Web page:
In the mid-1960s, affordable, single-use paper clothing enjoyed a burst of widespread popularity when it was introduced to an American market eager for commodities. This Disposable Paper Dress was produced by the North Carolina factory of Mars of Asheville on the occasion of the 1968 presidential election. The surname of Richard Nixon is emblazoned across the garment in red uppercase letters along with alternating blue stars, transforming its wearer into a walking endorsement of the Republican candidate whose tenure as president would encompass the first man on the moon, the withdrawal of US forces from Vietnam, and eventual impeachment and resignation.
Photographed in the Guggenheim Museum in Manhattan.
Jack Shainman Gallery is pleased to announce the opening of What Goes Without Saying, Hank Willis Thomas’ third solo exhibition with the gallery. The show includes photographs, sculpture, painting and new media, all which delve into the construction of mythologies embedded in popular culture.
Known for his innovative use of advertising, the differences here is the globally ubiquitous language, he builds complex narratives about history, identity and race. This show brings together several facets of Thomas’ practice to explore objects and language, torn from their history, brought to our present, and repurposed to reveal the process of their agency.
The works in What Goes Without Saying draw from a section of Roland Barthes’ book, Mythologies, to explore the ideas of explicit and implicit representations found in objects, gestures and phrases. By separating language from the advertising in which it appears, he effectively deconstructs the relationship between the reader and viewer.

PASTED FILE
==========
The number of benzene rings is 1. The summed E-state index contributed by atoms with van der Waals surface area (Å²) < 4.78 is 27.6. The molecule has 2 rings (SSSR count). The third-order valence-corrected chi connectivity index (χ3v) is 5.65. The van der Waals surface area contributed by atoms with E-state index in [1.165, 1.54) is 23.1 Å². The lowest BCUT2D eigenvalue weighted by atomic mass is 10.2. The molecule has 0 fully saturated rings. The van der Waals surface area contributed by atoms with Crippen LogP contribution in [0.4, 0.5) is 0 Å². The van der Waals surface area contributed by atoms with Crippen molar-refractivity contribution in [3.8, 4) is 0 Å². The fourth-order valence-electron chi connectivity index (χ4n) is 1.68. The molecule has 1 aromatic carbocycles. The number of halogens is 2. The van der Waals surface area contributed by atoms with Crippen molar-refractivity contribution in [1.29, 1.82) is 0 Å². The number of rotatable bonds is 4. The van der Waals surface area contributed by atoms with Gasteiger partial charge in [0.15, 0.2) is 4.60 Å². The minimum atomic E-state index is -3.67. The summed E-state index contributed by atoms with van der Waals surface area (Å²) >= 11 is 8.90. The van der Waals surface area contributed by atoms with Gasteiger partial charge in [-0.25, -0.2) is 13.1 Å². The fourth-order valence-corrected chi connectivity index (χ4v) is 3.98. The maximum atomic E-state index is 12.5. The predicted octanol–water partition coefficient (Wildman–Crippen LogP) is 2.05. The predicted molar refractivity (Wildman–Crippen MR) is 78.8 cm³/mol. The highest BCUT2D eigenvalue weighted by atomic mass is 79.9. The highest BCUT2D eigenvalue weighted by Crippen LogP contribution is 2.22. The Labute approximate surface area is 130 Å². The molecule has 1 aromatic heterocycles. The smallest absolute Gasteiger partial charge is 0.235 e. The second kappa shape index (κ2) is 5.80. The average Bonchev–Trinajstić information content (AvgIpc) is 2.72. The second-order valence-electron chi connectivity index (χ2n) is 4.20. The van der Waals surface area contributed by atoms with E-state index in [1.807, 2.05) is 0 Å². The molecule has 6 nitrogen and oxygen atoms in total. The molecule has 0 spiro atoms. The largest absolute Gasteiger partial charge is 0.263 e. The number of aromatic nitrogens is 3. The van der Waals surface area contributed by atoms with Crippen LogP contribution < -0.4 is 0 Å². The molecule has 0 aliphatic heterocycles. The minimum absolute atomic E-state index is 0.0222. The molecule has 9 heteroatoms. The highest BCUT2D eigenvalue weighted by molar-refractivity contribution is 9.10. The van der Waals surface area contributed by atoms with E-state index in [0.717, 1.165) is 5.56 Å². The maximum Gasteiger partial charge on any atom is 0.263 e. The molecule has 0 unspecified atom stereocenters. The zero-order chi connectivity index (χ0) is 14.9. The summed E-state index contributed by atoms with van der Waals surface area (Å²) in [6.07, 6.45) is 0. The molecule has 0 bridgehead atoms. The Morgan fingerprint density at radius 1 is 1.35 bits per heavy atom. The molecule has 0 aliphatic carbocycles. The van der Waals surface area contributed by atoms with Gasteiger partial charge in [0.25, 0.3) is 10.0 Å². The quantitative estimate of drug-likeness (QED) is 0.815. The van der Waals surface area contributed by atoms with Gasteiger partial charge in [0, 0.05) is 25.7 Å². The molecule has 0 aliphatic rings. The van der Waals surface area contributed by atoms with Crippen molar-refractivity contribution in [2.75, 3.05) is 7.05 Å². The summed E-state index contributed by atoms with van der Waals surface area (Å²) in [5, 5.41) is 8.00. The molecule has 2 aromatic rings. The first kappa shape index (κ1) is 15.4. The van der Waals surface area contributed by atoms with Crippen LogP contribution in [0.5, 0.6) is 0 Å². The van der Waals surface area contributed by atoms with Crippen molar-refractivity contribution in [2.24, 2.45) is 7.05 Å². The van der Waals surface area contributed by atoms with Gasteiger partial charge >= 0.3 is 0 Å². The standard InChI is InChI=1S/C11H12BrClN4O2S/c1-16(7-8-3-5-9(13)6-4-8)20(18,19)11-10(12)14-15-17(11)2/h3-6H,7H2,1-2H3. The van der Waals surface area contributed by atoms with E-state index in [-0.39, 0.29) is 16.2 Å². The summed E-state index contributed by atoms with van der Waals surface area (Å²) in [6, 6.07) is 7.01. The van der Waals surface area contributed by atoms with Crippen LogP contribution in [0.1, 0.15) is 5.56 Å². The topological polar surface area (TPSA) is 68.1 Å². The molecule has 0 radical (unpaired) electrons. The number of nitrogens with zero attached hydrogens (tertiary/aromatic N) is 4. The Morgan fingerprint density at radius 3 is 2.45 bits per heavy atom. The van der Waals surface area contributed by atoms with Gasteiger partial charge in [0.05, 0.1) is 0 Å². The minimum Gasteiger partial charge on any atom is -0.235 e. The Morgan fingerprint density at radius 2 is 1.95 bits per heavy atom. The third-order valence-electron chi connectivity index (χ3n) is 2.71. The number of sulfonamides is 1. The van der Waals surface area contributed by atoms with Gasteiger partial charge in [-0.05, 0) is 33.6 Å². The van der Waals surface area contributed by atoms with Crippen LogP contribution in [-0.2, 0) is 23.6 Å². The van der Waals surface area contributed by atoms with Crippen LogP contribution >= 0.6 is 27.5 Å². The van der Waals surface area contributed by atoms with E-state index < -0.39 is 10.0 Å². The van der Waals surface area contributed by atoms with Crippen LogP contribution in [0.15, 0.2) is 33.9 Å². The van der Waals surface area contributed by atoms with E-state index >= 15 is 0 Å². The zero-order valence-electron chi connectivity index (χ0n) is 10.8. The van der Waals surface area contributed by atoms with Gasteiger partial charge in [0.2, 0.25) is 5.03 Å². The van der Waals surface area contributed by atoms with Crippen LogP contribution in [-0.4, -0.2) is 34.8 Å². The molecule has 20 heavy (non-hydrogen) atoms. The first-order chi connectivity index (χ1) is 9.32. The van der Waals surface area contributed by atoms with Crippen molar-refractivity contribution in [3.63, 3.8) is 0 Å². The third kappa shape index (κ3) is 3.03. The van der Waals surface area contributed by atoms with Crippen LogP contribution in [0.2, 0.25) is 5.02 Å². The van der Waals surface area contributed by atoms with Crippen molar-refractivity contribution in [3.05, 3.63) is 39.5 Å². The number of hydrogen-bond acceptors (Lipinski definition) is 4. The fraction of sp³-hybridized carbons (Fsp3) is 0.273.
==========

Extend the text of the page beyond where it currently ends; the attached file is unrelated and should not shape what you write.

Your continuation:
In Thomas’ new carborundum works, part of the Fair Warning series, he takes text from cigarette advertising in magazines from the 1960s, 1970s, and 1980s, retaining the font while abandoning the accompanying visuals. The decontextualized slogans like Stronger Yet Milder, Measurably Long and Immeasurably Cool come to stand for more than just a cigarette, highlighting the adjectives used to connote power and elegance, often times with a sexual tone.
What Goes Without Saying focuses on subtext, shifting meaning and the complexity of historical actions embedded in visual culture. These ideas are important in the context of the current election and the theater of the campaigns.
Hank Willis Thomas’s What Goes Without Saying will be on Exhibit Through November 17, 2012 at Jack Shainman Gallery, Located at 513 West 20th Street, NYC. Gallery hours are Tuesday through Saturday from 10:00 AM to 6:00 PM.